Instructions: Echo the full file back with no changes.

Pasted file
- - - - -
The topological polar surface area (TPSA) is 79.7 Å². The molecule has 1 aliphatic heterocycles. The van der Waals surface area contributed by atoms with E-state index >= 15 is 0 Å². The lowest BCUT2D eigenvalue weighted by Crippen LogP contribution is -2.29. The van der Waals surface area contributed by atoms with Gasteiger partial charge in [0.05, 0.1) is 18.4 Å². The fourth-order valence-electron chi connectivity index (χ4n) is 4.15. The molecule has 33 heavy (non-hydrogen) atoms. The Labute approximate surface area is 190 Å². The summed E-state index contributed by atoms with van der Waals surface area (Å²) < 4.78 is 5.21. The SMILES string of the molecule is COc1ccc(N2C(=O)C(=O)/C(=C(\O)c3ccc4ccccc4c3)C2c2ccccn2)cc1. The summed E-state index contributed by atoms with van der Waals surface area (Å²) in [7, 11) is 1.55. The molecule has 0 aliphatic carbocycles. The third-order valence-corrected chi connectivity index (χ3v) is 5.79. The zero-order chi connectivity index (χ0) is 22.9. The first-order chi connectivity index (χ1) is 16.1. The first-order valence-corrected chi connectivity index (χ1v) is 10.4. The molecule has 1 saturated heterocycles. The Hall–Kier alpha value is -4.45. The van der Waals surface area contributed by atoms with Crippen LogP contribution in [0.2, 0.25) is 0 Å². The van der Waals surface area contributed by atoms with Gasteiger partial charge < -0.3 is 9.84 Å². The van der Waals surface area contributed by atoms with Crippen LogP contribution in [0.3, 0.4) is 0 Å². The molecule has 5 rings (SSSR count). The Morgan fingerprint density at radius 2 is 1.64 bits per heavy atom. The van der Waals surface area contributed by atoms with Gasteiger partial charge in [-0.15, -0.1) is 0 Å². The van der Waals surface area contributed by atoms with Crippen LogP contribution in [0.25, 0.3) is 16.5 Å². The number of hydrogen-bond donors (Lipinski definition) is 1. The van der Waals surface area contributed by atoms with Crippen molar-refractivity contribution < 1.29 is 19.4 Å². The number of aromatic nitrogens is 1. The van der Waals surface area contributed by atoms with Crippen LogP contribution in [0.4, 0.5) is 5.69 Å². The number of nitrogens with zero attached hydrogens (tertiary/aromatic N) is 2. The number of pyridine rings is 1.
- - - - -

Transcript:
The topological polar surface area (TPSA) is 79.7 Å². The molecule has 1 aliphatic heterocycles. The van der Waals surface area contributed by atoms with E-state index >= 15 is 0 Å². The lowest BCUT2D eigenvalue weighted by Crippen LogP contribution is -2.29. The van der Waals surface area contributed by atoms with Gasteiger partial charge in [0.05, 0.1) is 18.4 Å². The fourth-order valence-electron chi connectivity index (χ4n) is 4.15. The molecule has 33 heavy (non-hydrogen) atoms. The Labute approximate surface area is 190 Å². The summed E-state index contributed by atoms with van der Waals surface area (Å²) < 4.78 is 5.21. The SMILES string of the molecule is COc1ccc(N2C(=O)C(=O)/C(=C(\O)c3ccc4ccccc4c3)C2c2ccccn2)cc1. The summed E-state index contributed by atoms with van der Waals surface area (Å²) in [7, 11) is 1.55. The molecule has 0 aliphatic carbocycles. The third-order valence-corrected chi connectivity index (χ3v) is 5.79. The zero-order chi connectivity index (χ0) is 22.9. The first-order chi connectivity index (χ1) is 16.1. The first-order valence-corrected chi connectivity index (χ1v) is 10.4. The molecule has 1 saturated heterocycles. The Hall–Kier alpha value is -4.45. The van der Waals surface area contributed by atoms with Crippen LogP contribution in [0.2, 0.25) is 0 Å². The van der Waals surface area contributed by atoms with Gasteiger partial charge < -0.3 is 9.84 Å². The van der Waals surface area contributed by atoms with Crippen LogP contribution in [0.3, 0.4) is 0 Å². The molecule has 5 rings (SSSR count). The Morgan fingerprint density at radius 2 is 1.64 bits per heavy atom. The van der Waals surface area contributed by atoms with Gasteiger partial charge in [-0.15, -0.1) is 0 Å². The van der Waals surface area contributed by atoms with Crippen LogP contribution in [0.25, 0.3) is 16.5 Å². The number of hydrogen-bond donors (Lipinski definition) is 1. The van der Waals surface area contributed by atoms with Crippen molar-refractivity contribution < 1.29 is 19.4 Å². The number of aromatic nitrogens is 1. The van der Waals surface area contributed by atoms with Crippen LogP contribution in [0.4, 0.5) is 5.69 Å². The number of nitrogens with zero attached hydrogens (tertiary/aromatic N) is 2. The number of pyridine rings is 1.